Merry Album Update, Everyone!


Awhile back I mentioned about making another solo album, but not much has been officially said about it since then. I’m sitting here now listening to the playback of nine pieces totaling over an hour of new material. I’ve been chipping away at drum set and percussion recordings over the past two years for this, and it’s really coming together nicely. I’ve also been fortunate enough to work with some different kinds of instruments on this album, most notably the Hang (similar to an inverted steel drum played with your hands). It has a very enchanting and recognizable sound, and really helps to lock in some of the compositions and bridge the gap between the melodic and percussive sounds on this album. I’ve also been working a lot with gongs if you couldn’t tell by now; using different types of mallets/brushes on them, and bringing out their percussive and melodic natures as well. I’ll say this: for a percussion-centric album, it’s extremely diverse!

What to expect?

This album is the next evolution in my musical journey. In my opinion, the compositions are better, the recording quality has greatly improved, and the performance is at a new level compared to anything I’ve done before. There’s a new level of groove on these tracks, which makes them easier to “get into.” A lot of these pieces are very challenging and fun to play. I also don’t think I “overplayed” on any of it, yet there are still some pretty intense/in-your-face moments. The use of contrast is huge, to enhance the musicality of the pieces. There is also no shortage of complex harmonies, rhythms, and lengthy compositions. It has a very earthy, organic feel as with most of my music, due to instrument choice and overall sonic qualities, but like I said before, it gets intense at times – believe that! It’s not metal, it’s not “tribal”, and it’s not like anything I’ve done before. It should really be a fun experience and will make you want to turn it up and really feel it!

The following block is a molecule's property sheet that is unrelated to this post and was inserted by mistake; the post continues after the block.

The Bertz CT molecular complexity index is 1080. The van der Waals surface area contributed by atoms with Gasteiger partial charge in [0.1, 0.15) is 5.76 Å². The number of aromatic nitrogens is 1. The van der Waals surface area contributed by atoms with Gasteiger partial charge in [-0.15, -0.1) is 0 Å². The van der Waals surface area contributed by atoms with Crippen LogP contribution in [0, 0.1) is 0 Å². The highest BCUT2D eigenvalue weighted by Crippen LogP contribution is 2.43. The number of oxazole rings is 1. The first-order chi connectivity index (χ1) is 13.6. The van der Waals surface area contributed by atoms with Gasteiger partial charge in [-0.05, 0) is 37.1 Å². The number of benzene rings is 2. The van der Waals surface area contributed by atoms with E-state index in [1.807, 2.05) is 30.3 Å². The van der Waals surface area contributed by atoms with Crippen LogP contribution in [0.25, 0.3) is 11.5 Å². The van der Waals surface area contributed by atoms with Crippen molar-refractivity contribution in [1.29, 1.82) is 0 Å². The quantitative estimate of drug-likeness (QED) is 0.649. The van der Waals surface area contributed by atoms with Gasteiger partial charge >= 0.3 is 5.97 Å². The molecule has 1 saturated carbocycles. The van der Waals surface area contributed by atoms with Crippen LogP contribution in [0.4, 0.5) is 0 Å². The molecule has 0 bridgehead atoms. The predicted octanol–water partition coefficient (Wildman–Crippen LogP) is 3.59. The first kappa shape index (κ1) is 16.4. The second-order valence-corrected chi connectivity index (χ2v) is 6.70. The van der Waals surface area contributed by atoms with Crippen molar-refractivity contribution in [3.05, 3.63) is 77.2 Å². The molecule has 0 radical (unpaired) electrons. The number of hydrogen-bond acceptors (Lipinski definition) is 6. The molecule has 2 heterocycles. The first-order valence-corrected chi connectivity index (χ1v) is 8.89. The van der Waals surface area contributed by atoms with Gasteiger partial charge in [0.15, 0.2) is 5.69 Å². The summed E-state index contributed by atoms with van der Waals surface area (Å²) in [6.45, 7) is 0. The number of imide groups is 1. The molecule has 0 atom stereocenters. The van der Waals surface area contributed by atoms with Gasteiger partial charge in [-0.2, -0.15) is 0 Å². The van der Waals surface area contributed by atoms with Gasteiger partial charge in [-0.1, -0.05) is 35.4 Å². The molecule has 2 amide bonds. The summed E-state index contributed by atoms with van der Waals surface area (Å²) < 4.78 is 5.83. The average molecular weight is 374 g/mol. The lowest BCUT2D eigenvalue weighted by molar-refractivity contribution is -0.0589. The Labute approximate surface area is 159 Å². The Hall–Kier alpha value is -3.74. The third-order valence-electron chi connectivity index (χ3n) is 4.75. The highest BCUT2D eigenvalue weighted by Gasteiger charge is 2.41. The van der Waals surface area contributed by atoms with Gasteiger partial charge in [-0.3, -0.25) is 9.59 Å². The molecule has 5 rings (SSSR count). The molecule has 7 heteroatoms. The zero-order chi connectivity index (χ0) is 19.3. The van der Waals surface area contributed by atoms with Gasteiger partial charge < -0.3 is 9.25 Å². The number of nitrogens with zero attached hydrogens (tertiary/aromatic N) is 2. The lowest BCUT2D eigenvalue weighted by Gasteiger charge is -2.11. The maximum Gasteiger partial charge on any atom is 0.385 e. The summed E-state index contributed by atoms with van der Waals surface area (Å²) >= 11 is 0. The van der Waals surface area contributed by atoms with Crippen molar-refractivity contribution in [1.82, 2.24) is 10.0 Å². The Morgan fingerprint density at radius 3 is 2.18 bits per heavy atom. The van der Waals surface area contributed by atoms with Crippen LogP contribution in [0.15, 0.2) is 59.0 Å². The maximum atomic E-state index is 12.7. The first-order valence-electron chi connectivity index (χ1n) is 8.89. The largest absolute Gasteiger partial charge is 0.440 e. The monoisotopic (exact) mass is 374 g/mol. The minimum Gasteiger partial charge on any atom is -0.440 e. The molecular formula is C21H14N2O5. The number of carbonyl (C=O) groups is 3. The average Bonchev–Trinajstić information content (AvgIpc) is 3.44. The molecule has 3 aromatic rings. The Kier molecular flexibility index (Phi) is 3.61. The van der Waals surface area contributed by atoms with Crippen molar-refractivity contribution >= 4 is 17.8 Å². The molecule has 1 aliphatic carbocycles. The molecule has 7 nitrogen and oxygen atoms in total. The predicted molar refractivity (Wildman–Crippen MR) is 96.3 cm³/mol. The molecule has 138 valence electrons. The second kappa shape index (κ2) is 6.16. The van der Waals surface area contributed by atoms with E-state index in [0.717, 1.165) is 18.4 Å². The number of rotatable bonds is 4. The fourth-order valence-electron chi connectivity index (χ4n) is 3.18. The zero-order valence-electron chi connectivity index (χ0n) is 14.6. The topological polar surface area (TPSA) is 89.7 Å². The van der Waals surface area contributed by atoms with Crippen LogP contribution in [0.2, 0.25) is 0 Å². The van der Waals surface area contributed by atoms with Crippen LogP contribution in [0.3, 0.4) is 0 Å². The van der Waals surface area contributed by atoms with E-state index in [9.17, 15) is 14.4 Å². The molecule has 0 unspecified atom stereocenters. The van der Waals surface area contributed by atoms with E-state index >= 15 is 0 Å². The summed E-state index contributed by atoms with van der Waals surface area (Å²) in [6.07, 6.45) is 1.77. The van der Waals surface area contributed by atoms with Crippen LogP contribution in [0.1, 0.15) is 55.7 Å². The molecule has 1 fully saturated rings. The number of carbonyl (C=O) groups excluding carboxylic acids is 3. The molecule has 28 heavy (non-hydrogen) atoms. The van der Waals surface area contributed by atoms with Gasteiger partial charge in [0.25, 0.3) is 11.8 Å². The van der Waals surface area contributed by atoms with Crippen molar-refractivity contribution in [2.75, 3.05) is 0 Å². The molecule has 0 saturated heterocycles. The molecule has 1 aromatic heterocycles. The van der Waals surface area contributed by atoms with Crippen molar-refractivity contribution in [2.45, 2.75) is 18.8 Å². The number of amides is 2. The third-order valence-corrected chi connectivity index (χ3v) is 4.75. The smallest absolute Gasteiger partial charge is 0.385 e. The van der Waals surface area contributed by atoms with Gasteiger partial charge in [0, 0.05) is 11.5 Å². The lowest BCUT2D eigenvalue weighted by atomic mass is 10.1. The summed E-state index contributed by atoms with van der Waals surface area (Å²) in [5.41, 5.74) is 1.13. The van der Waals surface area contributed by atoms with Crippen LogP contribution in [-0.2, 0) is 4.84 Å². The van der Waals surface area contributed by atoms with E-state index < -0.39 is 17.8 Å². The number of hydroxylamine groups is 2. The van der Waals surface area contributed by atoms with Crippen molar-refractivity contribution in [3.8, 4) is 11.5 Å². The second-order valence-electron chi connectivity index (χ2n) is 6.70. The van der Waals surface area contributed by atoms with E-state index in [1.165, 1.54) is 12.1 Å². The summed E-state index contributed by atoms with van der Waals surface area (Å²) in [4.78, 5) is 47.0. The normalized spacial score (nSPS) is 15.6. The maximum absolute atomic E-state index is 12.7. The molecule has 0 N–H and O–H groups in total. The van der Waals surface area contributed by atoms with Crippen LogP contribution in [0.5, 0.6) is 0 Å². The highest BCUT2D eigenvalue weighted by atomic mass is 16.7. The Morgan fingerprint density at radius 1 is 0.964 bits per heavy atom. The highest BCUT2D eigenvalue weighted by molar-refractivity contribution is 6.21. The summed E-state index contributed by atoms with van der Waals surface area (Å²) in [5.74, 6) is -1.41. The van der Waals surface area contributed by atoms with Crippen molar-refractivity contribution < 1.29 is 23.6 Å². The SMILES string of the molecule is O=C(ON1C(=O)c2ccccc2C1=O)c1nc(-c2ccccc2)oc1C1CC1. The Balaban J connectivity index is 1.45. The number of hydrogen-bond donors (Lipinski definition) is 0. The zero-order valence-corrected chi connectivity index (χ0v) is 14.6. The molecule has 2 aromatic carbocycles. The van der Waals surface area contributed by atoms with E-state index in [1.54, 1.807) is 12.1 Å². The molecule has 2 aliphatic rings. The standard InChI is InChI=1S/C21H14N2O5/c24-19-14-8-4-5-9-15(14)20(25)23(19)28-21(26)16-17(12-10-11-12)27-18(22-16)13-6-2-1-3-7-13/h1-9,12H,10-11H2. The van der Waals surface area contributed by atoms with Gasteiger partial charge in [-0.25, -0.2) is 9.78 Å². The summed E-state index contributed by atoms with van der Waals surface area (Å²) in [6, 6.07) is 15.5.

So what’s left?

In short: recording the Marimba, Vibraphone, Violins and Cello (maybe a little guitar & piano as well??). There has been a lot of recording and re-recording that went on throughout the writing and recording stages. I got a hold of a better cajon for one track, so I completely redid it with that one. Shaker track not sitting 100%? Throw it on the list and redo that sucker! It’s been great having a laid-back recording schedule so I can really focus on the pieces and try things out/experiment in the studio. I’ve been mixing as I go along, so while nothing is 100% “finished” and “ready to share” at this point, there is a light at the end of the tunnel for all of the nine pieces, some closer than others. The final mixing will be done when everything has been recorded and no more redo’s are in store. Then it’s off to mastering and then out to you all! It’s just that simple (I wish). That being said, I am extremely proud of how everything so far is sounding, especially the drum set. Great tones all around!